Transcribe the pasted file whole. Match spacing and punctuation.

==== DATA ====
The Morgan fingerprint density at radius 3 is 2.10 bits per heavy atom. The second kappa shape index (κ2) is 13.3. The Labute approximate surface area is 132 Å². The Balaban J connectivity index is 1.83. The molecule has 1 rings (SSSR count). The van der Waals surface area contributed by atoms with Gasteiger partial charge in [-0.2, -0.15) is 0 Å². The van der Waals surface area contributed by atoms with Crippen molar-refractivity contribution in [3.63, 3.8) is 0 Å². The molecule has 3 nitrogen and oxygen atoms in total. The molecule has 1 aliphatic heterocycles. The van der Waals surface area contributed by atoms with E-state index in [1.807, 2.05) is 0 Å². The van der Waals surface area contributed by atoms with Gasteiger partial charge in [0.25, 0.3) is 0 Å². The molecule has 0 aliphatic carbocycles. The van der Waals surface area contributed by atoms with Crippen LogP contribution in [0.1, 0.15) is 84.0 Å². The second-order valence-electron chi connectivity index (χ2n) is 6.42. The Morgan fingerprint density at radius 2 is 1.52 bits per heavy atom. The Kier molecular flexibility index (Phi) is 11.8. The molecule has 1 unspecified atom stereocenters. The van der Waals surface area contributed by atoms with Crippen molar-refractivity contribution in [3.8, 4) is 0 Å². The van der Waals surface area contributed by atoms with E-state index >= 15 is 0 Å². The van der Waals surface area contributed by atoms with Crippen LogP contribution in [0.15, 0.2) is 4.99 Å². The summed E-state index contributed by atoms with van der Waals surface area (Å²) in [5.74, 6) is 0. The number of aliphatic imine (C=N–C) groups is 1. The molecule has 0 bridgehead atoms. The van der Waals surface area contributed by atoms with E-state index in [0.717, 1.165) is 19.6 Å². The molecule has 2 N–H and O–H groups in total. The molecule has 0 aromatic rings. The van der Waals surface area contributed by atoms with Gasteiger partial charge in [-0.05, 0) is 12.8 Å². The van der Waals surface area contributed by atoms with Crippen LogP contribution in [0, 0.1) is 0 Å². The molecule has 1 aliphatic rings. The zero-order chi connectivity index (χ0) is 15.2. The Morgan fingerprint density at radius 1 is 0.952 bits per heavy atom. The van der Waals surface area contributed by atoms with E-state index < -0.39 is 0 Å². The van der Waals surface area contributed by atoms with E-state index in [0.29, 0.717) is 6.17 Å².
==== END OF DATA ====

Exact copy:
The Morgan fingerprint density at radius 3 is 2.10 bits per heavy atom. The second kappa shape index (κ2) is 13.3. The Labute approximate surface area is 132 Å². The Balaban J connectivity index is 1.83. The molecule has 1 rings (SSSR count). The van der Waals surface area contributed by atoms with Gasteiger partial charge in [-0.2, -0.15) is 0 Å². The van der Waals surface area contributed by atoms with Crippen molar-refractivity contribution in [3.63, 3.8) is 0 Å². The molecule has 3 nitrogen and oxygen atoms in total. The molecule has 1 aliphatic heterocycles. The van der Waals surface area contributed by atoms with E-state index in [1.807, 2.05) is 0 Å². The van der Waals surface area contributed by atoms with Gasteiger partial charge in [0.25, 0.3) is 0 Å². The molecule has 0 aliphatic carbocycles. The van der Waals surface area contributed by atoms with Crippen LogP contribution in [0.1, 0.15) is 84.0 Å². The second-order valence-electron chi connectivity index (χ2n) is 6.42. The Morgan fingerprint density at radius 2 is 1.52 bits per heavy atom. The Kier molecular flexibility index (Phi) is 11.8. The molecule has 1 unspecified atom stereocenters. The van der Waals surface area contributed by atoms with Crippen molar-refractivity contribution in [3.8, 4) is 0 Å². The van der Waals surface area contributed by atoms with E-state index >= 15 is 0 Å². The van der Waals surface area contributed by atoms with Crippen LogP contribution in [0.15, 0.2) is 4.99 Å². The summed E-state index contributed by atoms with van der Waals surface area (Å²) in [5.74, 6) is 0. The number of aliphatic imine (C=N–C) groups is 1. The molecule has 0 bridgehead atoms. The van der Waals surface area contributed by atoms with E-state index in [0.717, 1.165) is 19.6 Å². The molecule has 2 N–H and O–H groups in total. The molecule has 0 aromatic rings. The van der Waals surface area contributed by atoms with Gasteiger partial charge in [-0.05, 0) is 12.8 Å². The van der Waals surface area contributed by atoms with Crippen LogP contribution in [0, 0.1) is 0 Å². The molecule has 1 aliphatic rings. The zero-order chi connectivity index (χ0) is 15.2. The Morgan fingerprint density at radius 1 is 0.952 bits per heavy atom. The van der Waals surface area contributed by atoms with E-state index < -0.39 is 0 Å². The van der Waals surface area contributed by atoms with E-state index in [0.29, 0.717) is 6.17 Å².